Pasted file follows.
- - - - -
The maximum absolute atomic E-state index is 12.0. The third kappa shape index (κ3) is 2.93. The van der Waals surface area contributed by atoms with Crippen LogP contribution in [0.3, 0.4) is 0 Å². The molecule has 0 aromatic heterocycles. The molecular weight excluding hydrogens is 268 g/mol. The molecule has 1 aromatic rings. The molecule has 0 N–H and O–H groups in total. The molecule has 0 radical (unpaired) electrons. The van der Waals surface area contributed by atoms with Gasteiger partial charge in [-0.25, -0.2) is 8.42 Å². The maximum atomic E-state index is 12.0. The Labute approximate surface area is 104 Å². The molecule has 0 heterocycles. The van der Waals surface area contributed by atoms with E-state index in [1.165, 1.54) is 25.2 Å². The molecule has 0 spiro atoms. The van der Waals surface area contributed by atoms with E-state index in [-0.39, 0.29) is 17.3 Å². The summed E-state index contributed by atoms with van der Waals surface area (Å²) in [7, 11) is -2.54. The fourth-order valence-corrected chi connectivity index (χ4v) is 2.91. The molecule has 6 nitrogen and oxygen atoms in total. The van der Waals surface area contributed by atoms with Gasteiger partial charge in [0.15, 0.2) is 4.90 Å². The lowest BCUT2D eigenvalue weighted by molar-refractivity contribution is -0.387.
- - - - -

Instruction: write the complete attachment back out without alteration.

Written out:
The maximum absolute atomic E-state index is 12.0. The third kappa shape index (κ3) is 2.93. The van der Waals surface area contributed by atoms with Crippen LogP contribution in [0.3, 0.4) is 0 Å². The molecule has 0 aromatic heterocycles. The molecular weight excluding hydrogens is 268 g/mol. The molecule has 1 aromatic rings. The molecule has 0 N–H and O–H groups in total. The molecule has 0 radical (unpaired) electrons. The van der Waals surface area contributed by atoms with Gasteiger partial charge in [-0.25, -0.2) is 8.42 Å². The maximum atomic E-state index is 12.0. The Labute approximate surface area is 104 Å². The molecule has 0 heterocycles. The van der Waals surface area contributed by atoms with E-state index in [1.165, 1.54) is 25.2 Å². The molecule has 0 spiro atoms. The van der Waals surface area contributed by atoms with E-state index in [-0.39, 0.29) is 17.3 Å². The summed E-state index contributed by atoms with van der Waals surface area (Å²) in [7, 11) is -2.54. The fourth-order valence-corrected chi connectivity index (χ4v) is 2.91. The molecule has 6 nitrogen and oxygen atoms in total. The van der Waals surface area contributed by atoms with Gasteiger partial charge in [0.15, 0.2) is 4.90 Å². The lowest BCUT2D eigenvalue weighted by molar-refractivity contribution is -0.387.